It all started in kindergarten. I remember sitting in the corner of the room, I wasn’t interested in anything anyone else was doing. All that could hold my attention were the colors and forms of a laminated sheet that was taped to the inside of a fire-escape door. On the sheet was the flag of every country in the world. The visual dance within the boundaries of every flag lent itself to the identity of millions of people, and served as a piece of art for its global audience.
I actually wasn’t thinking that. I wasn’t even thinking at all. I just liked what people could do with shapes and colors. You could’ve put a paint dab on the wall and it would’ve had the same effect.
Throughout my childhood I was always pulled towards drawing. In elementary school I would write peoples names in various ways. Bubbly letters were everyone’s favorite, especially my crush’s, so you know I was doing that a lot. In middle school my friends and I would walk to the library after we got out of school to go eat chicken wings and play football on the green, but I was really there to look up NHL logos and try to re-draw them.
Then in high school I got into ESPN Magazine (rest in peace) and did a lot of mock-covers involving pictures of my brother.
I entered college as an economics major, convinced by my mom that that was the best option. Yet after seeing my friends’ homework one day, I decided to switch to a communications degree. Shortly after, I got the opportunity to join a student design group on campus, which was run by this guy named Tyler Finck.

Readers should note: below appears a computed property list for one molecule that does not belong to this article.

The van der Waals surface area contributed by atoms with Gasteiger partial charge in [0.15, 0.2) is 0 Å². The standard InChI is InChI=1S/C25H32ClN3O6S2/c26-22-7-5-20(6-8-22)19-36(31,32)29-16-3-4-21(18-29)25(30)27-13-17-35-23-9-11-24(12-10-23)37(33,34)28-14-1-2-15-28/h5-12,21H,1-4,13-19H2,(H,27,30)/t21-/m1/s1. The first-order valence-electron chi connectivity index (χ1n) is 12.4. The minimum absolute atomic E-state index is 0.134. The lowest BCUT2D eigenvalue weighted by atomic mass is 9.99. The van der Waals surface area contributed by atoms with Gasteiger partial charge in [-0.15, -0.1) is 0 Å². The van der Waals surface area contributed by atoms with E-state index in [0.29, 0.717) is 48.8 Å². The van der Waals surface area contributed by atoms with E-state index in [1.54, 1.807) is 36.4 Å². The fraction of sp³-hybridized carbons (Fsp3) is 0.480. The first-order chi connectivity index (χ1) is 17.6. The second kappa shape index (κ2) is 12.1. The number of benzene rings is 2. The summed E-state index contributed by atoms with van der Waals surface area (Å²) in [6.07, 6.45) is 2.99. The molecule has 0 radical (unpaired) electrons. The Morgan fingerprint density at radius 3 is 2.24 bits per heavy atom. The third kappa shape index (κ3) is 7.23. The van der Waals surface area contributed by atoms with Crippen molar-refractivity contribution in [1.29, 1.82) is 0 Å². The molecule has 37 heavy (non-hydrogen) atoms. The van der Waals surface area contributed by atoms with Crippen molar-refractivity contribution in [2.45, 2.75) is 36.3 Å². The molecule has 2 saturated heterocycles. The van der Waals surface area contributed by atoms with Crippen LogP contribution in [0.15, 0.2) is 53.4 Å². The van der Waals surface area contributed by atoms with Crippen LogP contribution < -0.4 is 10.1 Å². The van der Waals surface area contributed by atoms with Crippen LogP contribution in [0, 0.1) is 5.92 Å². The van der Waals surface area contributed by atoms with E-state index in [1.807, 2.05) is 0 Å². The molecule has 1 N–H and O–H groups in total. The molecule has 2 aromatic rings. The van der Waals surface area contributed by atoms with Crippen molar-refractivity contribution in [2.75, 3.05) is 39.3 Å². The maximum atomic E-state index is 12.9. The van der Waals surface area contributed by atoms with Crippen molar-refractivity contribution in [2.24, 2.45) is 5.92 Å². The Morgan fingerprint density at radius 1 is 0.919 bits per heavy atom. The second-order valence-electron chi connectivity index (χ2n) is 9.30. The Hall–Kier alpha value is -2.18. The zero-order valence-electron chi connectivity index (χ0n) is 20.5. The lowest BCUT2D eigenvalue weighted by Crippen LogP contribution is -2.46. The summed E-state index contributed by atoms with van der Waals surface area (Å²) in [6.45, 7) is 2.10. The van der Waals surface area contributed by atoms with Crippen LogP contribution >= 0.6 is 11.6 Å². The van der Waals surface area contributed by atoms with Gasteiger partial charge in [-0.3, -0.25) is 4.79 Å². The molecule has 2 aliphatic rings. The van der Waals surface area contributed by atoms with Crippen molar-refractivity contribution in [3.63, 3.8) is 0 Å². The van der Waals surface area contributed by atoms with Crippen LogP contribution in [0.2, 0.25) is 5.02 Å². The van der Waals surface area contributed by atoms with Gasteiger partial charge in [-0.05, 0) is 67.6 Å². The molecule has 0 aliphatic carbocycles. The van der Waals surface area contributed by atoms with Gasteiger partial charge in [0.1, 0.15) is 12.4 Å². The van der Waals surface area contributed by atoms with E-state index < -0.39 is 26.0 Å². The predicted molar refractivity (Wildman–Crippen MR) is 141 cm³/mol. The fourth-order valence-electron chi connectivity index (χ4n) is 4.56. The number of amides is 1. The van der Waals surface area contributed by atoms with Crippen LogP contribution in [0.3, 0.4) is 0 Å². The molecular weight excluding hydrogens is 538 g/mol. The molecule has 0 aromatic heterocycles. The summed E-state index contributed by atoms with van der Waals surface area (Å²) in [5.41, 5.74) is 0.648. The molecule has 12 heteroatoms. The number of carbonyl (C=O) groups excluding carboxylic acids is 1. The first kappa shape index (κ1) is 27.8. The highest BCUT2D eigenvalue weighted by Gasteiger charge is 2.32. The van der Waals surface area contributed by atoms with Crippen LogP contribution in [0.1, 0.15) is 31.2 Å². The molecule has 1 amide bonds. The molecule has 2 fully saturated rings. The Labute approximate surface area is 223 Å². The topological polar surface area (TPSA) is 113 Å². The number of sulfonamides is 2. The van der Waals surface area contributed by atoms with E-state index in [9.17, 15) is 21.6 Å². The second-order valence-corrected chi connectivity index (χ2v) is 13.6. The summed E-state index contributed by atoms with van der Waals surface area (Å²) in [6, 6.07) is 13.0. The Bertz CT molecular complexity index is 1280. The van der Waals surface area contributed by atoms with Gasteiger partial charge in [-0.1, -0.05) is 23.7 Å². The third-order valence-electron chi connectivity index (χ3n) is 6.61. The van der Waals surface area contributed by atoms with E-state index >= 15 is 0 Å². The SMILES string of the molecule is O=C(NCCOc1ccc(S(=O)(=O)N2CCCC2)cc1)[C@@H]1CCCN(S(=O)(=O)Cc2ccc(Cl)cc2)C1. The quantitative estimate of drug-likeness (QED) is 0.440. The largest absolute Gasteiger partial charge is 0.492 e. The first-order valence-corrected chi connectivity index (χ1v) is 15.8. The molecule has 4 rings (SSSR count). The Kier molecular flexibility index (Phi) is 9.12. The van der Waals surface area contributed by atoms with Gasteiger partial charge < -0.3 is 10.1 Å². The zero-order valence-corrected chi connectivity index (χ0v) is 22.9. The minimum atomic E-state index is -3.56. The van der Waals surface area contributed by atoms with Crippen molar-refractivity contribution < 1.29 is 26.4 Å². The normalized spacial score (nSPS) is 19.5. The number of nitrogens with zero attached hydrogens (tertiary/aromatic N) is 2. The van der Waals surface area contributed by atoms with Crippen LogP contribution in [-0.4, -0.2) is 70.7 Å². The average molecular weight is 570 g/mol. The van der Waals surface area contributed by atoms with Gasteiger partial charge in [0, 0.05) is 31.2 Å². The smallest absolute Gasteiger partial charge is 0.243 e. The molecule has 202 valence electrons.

You may or may not know him (you should), but he makes all kinds of fonts and logos for people (he’s done a lot of the labels for Ithaca Beer Company). It was the first time I’d seen a full-grown adult with the habit of just making stuff for the fun of it. He made his own music, and album covers to go along with it. Over the course of a year, I would sit in his office for hours at a time peppering him with questions, whether he liked it or not. He’s certainly the most responsible person for the path I’m on. He taught me how to make fonts, how to get a website going, and how to understand what looks good.
One summer, I took an internship in Boston working for a design firm. It was cool. But there wasn’t nearly as much creative control as I was used to with personal projects and freelancing. This is what I’ve found with most jobs, and to get that control you’ve gotta stick it out for a number of years before seeing the light.
This is why I’ve opted to do freelance. More freedom, more control, I don’t have to wear pants, perfect.
Please reach out if in need of design or advice. 🙂 Logos, lettering, and labels.
If you wanna follow, links below.
– Tom McAuliffe